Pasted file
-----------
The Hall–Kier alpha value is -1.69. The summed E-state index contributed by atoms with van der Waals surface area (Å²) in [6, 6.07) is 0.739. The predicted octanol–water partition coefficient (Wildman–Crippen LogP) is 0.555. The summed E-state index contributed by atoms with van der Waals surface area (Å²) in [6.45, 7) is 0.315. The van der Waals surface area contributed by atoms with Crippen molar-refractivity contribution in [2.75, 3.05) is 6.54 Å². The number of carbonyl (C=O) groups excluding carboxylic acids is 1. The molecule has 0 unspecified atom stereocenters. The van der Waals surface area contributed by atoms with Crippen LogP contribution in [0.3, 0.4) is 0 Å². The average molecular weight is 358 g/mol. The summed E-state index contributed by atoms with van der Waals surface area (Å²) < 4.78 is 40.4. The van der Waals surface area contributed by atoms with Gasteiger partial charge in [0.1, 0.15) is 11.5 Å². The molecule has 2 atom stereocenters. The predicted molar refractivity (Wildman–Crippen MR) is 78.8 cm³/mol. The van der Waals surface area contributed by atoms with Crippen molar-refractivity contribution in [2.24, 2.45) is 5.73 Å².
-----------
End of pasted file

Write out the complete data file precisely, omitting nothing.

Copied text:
The Hall–Kier alpha value is -1.69. The summed E-state index contributed by atoms with van der Waals surface area (Å²) in [6, 6.07) is 0.739. The predicted octanol–water partition coefficient (Wildman–Crippen LogP) is 0.555. The summed E-state index contributed by atoms with van der Waals surface area (Å²) in [6.45, 7) is 0.315. The van der Waals surface area contributed by atoms with Crippen molar-refractivity contribution in [2.75, 3.05) is 6.54 Å². The number of carbonyl (C=O) groups excluding carboxylic acids is 1. The molecule has 0 unspecified atom stereocenters. The van der Waals surface area contributed by atoms with Crippen LogP contribution in [0.3, 0.4) is 0 Å². The average molecular weight is 358 g/mol. The summed E-state index contributed by atoms with van der Waals surface area (Å²) < 4.78 is 40.4. The van der Waals surface area contributed by atoms with Gasteiger partial charge in [0.1, 0.15) is 11.5 Å². The molecule has 2 atom stereocenters. The predicted molar refractivity (Wildman–Crippen MR) is 78.8 cm³/mol. The van der Waals surface area contributed by atoms with Crippen molar-refractivity contribution in [2.24, 2.45) is 5.73 Å².